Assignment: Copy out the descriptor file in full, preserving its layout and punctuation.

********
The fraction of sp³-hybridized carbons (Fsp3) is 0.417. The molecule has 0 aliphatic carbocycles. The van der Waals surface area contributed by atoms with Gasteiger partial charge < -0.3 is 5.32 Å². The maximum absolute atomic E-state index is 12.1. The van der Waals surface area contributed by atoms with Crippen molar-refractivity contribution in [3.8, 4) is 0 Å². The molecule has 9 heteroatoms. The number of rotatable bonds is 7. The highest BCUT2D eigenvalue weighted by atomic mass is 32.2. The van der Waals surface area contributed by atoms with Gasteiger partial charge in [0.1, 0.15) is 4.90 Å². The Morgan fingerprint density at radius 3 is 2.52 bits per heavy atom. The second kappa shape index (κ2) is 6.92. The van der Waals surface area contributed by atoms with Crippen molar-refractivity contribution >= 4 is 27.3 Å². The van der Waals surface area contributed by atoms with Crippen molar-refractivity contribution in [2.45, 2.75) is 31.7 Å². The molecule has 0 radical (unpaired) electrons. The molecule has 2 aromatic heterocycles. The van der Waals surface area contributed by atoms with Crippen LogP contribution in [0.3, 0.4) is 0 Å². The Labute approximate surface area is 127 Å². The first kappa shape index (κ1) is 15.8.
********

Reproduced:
The fraction of sp³-hybridized carbons (Fsp3) is 0.417. The molecule has 0 aliphatic carbocycles. The van der Waals surface area contributed by atoms with Gasteiger partial charge < -0.3 is 5.32 Å². The maximum absolute atomic E-state index is 12.1. The van der Waals surface area contributed by atoms with Crippen molar-refractivity contribution in [3.8, 4) is 0 Å². The molecule has 9 heteroatoms. The number of rotatable bonds is 7. The highest BCUT2D eigenvalue weighted by atomic mass is 32.2. The van der Waals surface area contributed by atoms with Gasteiger partial charge in [0.1, 0.15) is 4.90 Å². The Morgan fingerprint density at radius 3 is 2.52 bits per heavy atom. The second kappa shape index (κ2) is 6.92. The van der Waals surface area contributed by atoms with Crippen molar-refractivity contribution >= 4 is 27.3 Å². The van der Waals surface area contributed by atoms with Crippen molar-refractivity contribution in [2.45, 2.75) is 31.7 Å². The molecule has 0 radical (unpaired) electrons. The molecule has 2 aromatic heterocycles. The van der Waals surface area contributed by atoms with Crippen LogP contribution in [0.3, 0.4) is 0 Å². The Labute approximate surface area is 127 Å². The first kappa shape index (κ1) is 15.8.